Piracy doesn’t kill platforms – terrible corporate planning does.
        Andrew recently posted..Post Mortem- Lucidity

  2. Dan Hulton

    Whoah, whoah, whoah.

    Andrew really has the right of it here. Bricking PS3s because people decide to modify them and open them up is absolutely unforgivable. Even if you’re upset because hackers are giving you problems, there’s no reason to resort to the nuclear option.

    PCs are more open than even a hacked PS3, and popular games have anti-cheat methods in place. So why can’t PS3 games do the same?

    There are more options here, and honestly restricting from PSN is an excellent one. If you want to play on a hacked PS3, you don’t get to play with others. Solves the hacking problem, and de-incentivises piracy in the first place.

  3. Victor Stillwater

    Um, to be honest, I recently went to a mall here and found that PS3’s can already be “pirated” so to speak.

    Apparently, by locking the game under a specific firmware, there’s a custom firmware that’ll allow you to create game backups on the hard drive. You won’t get all the functionality of the game, such as online multiplayer and trophy sharing, sure, but you can stick all the games onto a 1TB hard drive and fill it and the PS3 hard drive up with the games you want to play, and then swap them into the PS3 using a USB cable, I believe.
    Victor Stillwater recently posted..Wondering About Final Fantasy Type-0 It’s Actually Agito XIII

  4. Genda

    I agree with Chris on this one. You don’t “own” the software on a PS3, only the hardware. So Sony is well within their rights to disable their software. The box you own is then free to do what you want with it. Load Linux? Sure. Make it into a media box? No problem. Run Sony games on Sony’s OS? No can do.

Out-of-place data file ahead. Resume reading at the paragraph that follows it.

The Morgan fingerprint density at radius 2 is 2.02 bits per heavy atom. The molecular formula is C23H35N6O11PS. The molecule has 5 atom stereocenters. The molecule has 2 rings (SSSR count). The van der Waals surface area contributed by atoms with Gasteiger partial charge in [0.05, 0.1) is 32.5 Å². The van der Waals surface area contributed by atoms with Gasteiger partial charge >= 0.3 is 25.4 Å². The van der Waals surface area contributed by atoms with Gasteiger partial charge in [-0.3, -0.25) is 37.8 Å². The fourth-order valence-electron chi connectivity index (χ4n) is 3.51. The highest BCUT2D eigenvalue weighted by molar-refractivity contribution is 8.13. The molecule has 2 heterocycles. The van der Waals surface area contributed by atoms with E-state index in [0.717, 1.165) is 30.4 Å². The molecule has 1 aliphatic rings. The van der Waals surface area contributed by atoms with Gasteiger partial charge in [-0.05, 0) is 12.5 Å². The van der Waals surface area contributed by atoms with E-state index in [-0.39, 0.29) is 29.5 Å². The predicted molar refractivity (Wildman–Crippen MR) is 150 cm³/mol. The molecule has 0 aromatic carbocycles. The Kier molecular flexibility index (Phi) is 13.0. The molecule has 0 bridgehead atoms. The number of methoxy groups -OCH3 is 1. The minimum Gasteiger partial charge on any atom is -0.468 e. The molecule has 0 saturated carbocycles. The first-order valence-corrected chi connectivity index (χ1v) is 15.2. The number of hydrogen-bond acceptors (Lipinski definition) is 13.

You ARE free to modify the hardware you own, and Sony is free to take their software back if you do.
    Genda recently posted..Vanguard Crafters is Closed

    1. Chris


    2. Andrew

      The “owning” software debate is an evil slippery slope. Companies like to “license” you software, however as I’ve written in the past, that’s a dubious practice. If you want to get on the side of companies when it comes to that… well… I’m a software developer and I can tell you that I support customers OWNING their legally purchased software.
      Andrew recently posted..Post Mortem- Lucidity

      1. Eliot

        Yes, but those users do not own the right to use your network and your resources – and other people’s enjoyment – to violate a shared agreement. Owning the software is not an open right to owning everything associated with said software.

  5. Eliot

    I’d really like to hope against hope that Sony has the good sense to realize what’s going on here. Then again, they’ve had a superior product that they don’t know how to market for several years now, and as a result barring some major unexpected event the 360 is the de facto hardware of this console generation. Which means that my hopes are low the company will get its collective head together and start taking action.

  1. I’m Ready, Sony Isn’t | Ex Post Ninja

    […] has an excellent post about what the new PS3 hack means for people who have any interest in playing games online on the console with something resembling a […]